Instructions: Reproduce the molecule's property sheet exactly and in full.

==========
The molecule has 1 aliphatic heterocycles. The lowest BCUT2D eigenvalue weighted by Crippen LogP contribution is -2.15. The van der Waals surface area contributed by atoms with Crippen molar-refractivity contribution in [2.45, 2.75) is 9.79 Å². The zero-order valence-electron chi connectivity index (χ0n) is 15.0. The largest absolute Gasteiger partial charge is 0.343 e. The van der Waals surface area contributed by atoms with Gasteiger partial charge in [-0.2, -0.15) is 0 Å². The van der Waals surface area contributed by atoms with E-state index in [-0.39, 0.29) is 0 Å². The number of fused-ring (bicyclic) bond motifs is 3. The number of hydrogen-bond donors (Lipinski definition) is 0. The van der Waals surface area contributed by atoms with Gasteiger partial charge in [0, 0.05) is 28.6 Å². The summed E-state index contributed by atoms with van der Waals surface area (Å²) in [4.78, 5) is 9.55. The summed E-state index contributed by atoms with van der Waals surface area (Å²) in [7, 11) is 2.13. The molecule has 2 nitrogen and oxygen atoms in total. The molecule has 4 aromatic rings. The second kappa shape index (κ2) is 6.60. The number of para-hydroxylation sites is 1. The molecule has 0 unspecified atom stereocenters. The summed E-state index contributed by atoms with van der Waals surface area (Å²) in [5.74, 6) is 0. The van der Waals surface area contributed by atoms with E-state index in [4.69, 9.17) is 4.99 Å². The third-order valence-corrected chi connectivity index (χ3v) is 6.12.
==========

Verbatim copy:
The molecule has 1 aliphatic heterocycles. The lowest BCUT2D eigenvalue weighted by Crippen LogP contribution is -2.15. The van der Waals surface area contributed by atoms with Crippen molar-refractivity contribution in [2.45, 2.75) is 9.79 Å². The zero-order valence-electron chi connectivity index (χ0n) is 15.0. The largest absolute Gasteiger partial charge is 0.343 e. The van der Waals surface area contributed by atoms with Gasteiger partial charge in [-0.2, -0.15) is 0 Å². The van der Waals surface area contributed by atoms with E-state index in [-0.39, 0.29) is 0 Å². The number of fused-ring (bicyclic) bond motifs is 3. The number of hydrogen-bond donors (Lipinski definition) is 0. The van der Waals surface area contributed by atoms with Gasteiger partial charge in [0, 0.05) is 28.6 Å². The summed E-state index contributed by atoms with van der Waals surface area (Å²) in [4.78, 5) is 9.55. The summed E-state index contributed by atoms with van der Waals surface area (Å²) in [7, 11) is 2.13. The molecule has 2 nitrogen and oxygen atoms in total. The molecule has 4 aromatic rings. The second kappa shape index (κ2) is 6.60. The number of para-hydroxylation sites is 1. The molecule has 0 unspecified atom stereocenters. The summed E-state index contributed by atoms with van der Waals surface area (Å²) in [5.74, 6) is 0. The van der Waals surface area contributed by atoms with E-state index in [4.69, 9.17) is 4.99 Å². The third-order valence-corrected chi connectivity index (χ3v) is 6.12.